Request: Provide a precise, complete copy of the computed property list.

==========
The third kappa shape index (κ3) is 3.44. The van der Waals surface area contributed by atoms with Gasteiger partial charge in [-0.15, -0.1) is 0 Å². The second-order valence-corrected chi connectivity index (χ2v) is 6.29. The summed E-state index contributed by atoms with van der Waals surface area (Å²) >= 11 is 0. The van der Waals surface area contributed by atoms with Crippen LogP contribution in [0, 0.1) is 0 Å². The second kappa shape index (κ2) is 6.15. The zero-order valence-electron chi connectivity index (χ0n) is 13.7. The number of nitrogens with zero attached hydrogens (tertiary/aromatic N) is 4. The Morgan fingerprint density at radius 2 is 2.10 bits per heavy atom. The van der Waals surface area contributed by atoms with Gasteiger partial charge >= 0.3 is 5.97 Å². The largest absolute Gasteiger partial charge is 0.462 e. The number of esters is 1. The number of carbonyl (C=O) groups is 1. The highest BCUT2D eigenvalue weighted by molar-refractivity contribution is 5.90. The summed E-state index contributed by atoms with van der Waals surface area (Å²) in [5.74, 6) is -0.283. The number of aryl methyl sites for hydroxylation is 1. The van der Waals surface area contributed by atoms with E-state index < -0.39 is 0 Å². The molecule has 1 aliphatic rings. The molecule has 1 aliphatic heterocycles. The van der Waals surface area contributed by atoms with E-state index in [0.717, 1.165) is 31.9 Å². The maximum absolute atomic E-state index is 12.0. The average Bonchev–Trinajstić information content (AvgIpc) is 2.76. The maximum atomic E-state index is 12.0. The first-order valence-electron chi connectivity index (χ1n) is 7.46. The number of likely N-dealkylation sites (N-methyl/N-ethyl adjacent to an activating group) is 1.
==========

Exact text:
The third kappa shape index (κ3) is 3.44. The van der Waals surface area contributed by atoms with Gasteiger partial charge in [-0.15, -0.1) is 0 Å². The second-order valence-corrected chi connectivity index (χ2v) is 6.29. The summed E-state index contributed by atoms with van der Waals surface area (Å²) >= 11 is 0. The van der Waals surface area contributed by atoms with Crippen LogP contribution in [0, 0.1) is 0 Å². The second kappa shape index (κ2) is 6.15. The zero-order valence-electron chi connectivity index (χ0n) is 13.7. The number of nitrogens with zero attached hydrogens (tertiary/aromatic N) is 4. The Morgan fingerprint density at radius 2 is 2.10 bits per heavy atom. The van der Waals surface area contributed by atoms with Gasteiger partial charge >= 0.3 is 5.97 Å². The largest absolute Gasteiger partial charge is 0.462 e. The number of esters is 1. The number of carbonyl (C=O) groups is 1. The highest BCUT2D eigenvalue weighted by molar-refractivity contribution is 5.90. The summed E-state index contributed by atoms with van der Waals surface area (Å²) in [5.74, 6) is -0.283. The number of aryl methyl sites for hydroxylation is 1. The van der Waals surface area contributed by atoms with E-state index < -0.39 is 0 Å². The molecule has 1 aliphatic rings. The molecule has 1 aliphatic heterocycles. The van der Waals surface area contributed by atoms with E-state index in [0.717, 1.165) is 31.9 Å². The maximum absolute atomic E-state index is 12.0. The average Bonchev–Trinajstić information content (AvgIpc) is 2.76. The maximum atomic E-state index is 12.0. The first-order valence-electron chi connectivity index (χ1n) is 7.46. The number of likely N-dealkylation sites (N-methyl/N-ethyl adjacent to an activating group) is 1.